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With every knock on the door, she wondered if that family was there to take her home.
“The first years were tough because I wanted my mom so bad,” Katy said. “Every time when I was in the classroom, and somebody knocked on the door, I always thought that was going to be for me. I was always waiting. It was sad. Some kids, they had just gotten there, and then they got adopted.”
It wasn’t until nearly three years ago, in February 2017, when a family in Harrisburg couldn’t walk away.
Life is better in the US Harris is living in Harrisburg, has a large family, and is a senior at Hickory Ridge High School.
She jumped into high school in America well into her freshman year. She didn’t know any English, and she was in a completely different culture.
Harris, now 17 and a solid A and B student, is relieved and excited to have a forever home in a land of opportunities.
“It’s better in America. They have more opportunities here,” Katy said. “When you are in the orphanage in Ukraine, they don’t really care. You just graduate, and then they kick you out. If I was still there, I don’t know where I would be.”
Life in a Ukrainian orphanage Harris lived in the same orphanage in Berdyansk, Ukraine, for nine years. She believes she was in multiple orphanages, but was too young to remember those.
She said her father was an alcoholic, and her mother was unfit to keep her, so she was given to the orphanage.
Orphans around the age of 16 must leave the orphanage without much direction.
According to the website hopenowusa.org, there are about 750 facilities housing more than 106,000 orphanages in Ukraine, and the numbers keep growing.
They are born into difficult family situations and handed off to the orphanages.
Orphanages provide schooling, but the lessons are outdated, and it doesn’t teach much about life skills.
“When you graduate, you are on your own,” Katy said. “Nobody is going to help you. Orphanage was your family, and they would just kick you out, and you would be on your own.”
‘It should be priority because these kids deserve families’
When she was 15 years old, Katy and two other Ukrainian orphans were hosted by Barbara Harris and her husband, Smitty, at their home in Harrisburg.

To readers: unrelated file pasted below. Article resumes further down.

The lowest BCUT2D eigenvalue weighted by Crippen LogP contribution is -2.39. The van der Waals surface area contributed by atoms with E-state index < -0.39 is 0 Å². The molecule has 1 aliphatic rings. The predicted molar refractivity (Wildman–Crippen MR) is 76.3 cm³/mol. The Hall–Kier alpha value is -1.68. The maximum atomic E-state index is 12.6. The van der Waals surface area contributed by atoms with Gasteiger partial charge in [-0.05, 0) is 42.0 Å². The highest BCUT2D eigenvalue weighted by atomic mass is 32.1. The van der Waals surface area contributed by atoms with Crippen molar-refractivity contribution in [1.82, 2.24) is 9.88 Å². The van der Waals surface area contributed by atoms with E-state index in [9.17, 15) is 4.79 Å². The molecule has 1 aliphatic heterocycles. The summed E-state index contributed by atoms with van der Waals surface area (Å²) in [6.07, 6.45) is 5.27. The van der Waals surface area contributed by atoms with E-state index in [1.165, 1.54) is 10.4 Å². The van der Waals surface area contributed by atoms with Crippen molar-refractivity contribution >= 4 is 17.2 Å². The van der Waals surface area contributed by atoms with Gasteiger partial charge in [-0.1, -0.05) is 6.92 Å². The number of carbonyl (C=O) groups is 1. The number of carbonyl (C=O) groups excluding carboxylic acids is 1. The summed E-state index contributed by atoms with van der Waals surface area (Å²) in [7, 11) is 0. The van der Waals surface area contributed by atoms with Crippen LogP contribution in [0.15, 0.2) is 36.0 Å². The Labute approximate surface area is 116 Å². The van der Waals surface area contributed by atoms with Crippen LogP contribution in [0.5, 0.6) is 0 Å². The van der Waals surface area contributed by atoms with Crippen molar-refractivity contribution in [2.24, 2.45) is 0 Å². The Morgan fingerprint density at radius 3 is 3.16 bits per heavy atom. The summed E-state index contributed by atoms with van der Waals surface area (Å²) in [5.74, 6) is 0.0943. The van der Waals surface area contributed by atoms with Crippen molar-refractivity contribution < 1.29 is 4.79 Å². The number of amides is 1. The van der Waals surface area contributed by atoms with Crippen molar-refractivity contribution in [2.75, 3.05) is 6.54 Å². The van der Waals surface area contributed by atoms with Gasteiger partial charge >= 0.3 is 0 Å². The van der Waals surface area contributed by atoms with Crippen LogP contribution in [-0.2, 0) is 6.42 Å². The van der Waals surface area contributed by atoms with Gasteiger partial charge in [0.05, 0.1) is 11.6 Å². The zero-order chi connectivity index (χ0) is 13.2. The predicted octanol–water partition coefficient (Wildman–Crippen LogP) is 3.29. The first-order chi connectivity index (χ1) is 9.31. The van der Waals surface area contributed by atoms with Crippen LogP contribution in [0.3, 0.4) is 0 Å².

The Harrises, who have five other adopted children and six biological, completed the adoption paperwork and gladly took them in.
Katy, along with 18-year-old Yasha and 16-year-old Anya, now have a family and a home, thousands of miles from where they were born.
“Our plan was not to adopt, but my friend asked if we wanted to host orphans from the Ukraine,” Barbara Harris said.
“I should have known, that how I am, I would not just host. So we hosted, and the rest is history. How do you say no? Just send them back?”
The Harrises adopted four children when they lived in California, and another one in the area. In total, they have 14 children they call their own.
In America, there are more than 460,000 children in foster care, and more than 123,000 of them are waiting for families to adopt them.
“It’s urgent. It’s not just important right now,” Barbara Harris said.
“There are more than 460,000 kids in foster care in the United States. There are more every day because of the drug epidemic. It should be priority because these kids deserve families.”
‘I can have a better life here’
Katy speaks nearly fluent English. She enjoys reading, especially fiction, and doing homework, things she didn’t care about in Ukraine.
She’s working on getting her driver’s license.
Katy wants to go to college. She just took her SAT test Saturday.
“The best thing is that I can have a better life here,” she said. “I can go to college. I can be successful.”
Katy wants to become a social worker and help those who live like she did.
“I want to help little kids, orphans, and help them find families,” she said.
Katy has been in orphans’ shoes and can relate to what they are going through.
Her advice to them is to never give up hope.
“Just wait, because God has plans,” Katy said. “When I was there, I was so mad. I was like, ‘Why not me?’ I cried a lot. They need someone who really cares about them.”
Katy knows the journey hasn’t been easy for her adoptive parents, but said she is thankful to them for taking her out of the orphanage and giving her opportunities and a family.
“I always wanted a family,” Katy said. “I knew a family would support you, help you, like when you graduate from school, and you have somewhere to go for the holidays.”